Advice for parents about the career options for their children

Helping your child research higher education

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A good starting point is for you to help them to pull together all the necessary information. Their careers adviser may be able to furnish them and you with copies of prospectuses or brochures from universities, but the institution's website will also contain a huge amount of information about courses, their content and potential outcome, as well as useful tips and hints about location, social aspects and news.

You should use this opportunity to read up about the things you are most concerned with such as the safety of the university and the surrounding area. This may not be the major concern of your son or daughter at this stage, but at least you will be able to satisfy yourself to an extent that they will be attending somewhere considered safe and secure. 

 

The most important thing a parent can do is to be continually positive about the whole concept of higher education. Attending university can be one of the most enjoyable and rewarding times of your son or daughter's lives, affording them with a whole range of experiences and lifelong friendships that they would not have attained otherwise.

 

Research Unite

According to a UNITE Student Experience Report, over 90% of undergraduates feel that attending university is worthwhile; while 85%of undergraduates felt that the cost involved in attending was a good investment for their future.

Graduates generally earn more than those who do not attend university over a longer period, so the long term prospects are good even in the face of increased fees.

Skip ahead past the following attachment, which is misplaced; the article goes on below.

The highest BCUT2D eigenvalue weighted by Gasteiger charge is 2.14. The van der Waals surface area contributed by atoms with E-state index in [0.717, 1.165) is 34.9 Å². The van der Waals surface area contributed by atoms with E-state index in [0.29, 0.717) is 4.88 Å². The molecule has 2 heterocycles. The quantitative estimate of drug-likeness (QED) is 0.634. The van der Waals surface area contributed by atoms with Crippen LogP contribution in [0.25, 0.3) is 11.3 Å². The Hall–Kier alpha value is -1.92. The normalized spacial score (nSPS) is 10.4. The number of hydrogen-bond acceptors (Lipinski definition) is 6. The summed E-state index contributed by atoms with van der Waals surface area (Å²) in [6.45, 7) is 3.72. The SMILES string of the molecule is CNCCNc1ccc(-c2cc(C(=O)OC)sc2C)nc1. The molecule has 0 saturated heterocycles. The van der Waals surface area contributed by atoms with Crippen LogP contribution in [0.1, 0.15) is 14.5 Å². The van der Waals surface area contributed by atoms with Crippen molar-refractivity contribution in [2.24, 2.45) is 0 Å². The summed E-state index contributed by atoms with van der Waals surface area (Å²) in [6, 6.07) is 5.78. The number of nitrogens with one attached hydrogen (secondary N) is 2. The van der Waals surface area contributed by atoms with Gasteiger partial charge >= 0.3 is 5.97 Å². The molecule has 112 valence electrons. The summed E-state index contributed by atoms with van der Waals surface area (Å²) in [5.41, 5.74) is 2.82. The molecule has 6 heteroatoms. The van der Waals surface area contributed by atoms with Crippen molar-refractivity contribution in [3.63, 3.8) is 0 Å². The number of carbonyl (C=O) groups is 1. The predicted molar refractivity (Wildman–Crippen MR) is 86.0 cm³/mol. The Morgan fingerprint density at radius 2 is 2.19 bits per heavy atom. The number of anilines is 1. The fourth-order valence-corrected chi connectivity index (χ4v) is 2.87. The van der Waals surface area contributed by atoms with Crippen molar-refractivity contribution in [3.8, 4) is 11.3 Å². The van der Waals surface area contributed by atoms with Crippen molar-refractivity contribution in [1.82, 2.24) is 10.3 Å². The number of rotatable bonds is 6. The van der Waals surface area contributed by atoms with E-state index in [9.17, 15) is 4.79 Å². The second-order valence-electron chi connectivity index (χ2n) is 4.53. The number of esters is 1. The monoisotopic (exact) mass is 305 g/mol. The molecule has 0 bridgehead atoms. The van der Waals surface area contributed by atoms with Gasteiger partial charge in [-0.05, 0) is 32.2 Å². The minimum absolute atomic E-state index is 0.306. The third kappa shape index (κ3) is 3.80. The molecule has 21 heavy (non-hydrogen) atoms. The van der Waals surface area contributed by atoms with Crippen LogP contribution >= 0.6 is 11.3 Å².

ResearchSo, offering advice to your children about their future choice of degree course and university is a positive way to assist them in their decision making process - providing it is done in the right way and with the best of intentions and resources. Remember not to base your advice on your own experience of university some years ago. Things have moved on since then to the point where most universities will be unrecognisable to you. On top of that university life itself will have altered totally in terms of the level of responsibilities students have in terms of potentially having to work throughout their entire degree for example, and certainly from a social perspective.

 

Also, remember not to suggest certain degree courses because you believe they will lead to a specific job. It is relatively simple to check on the progression routes from degree programmes, with most university websites containing relevant information about career paths alongside their degree information.

Also, try to refrain from projecting your own unfulfilled desires onto your offspring or expect them to follow the 'family business' simply because that is what you did. Many students who drop out of university state that they did so because they were on the wrong course in the first place and a number of them suggest that they were trying to make their parents happy with their choice.

Providing advice on the education system can be extremely difficult.

You may feel out of your depth initially and be at a total loss on where to start and just what to say. By following the advice on our website you will at least be armed with the knowledge of not only where to go to answer your questions but also who to speak to, so that the advice you do offer is based on sound, up to date and relevant information.

Careers advice 13-19 year olds:  https://nationalcareersservice.direct.gov.uk

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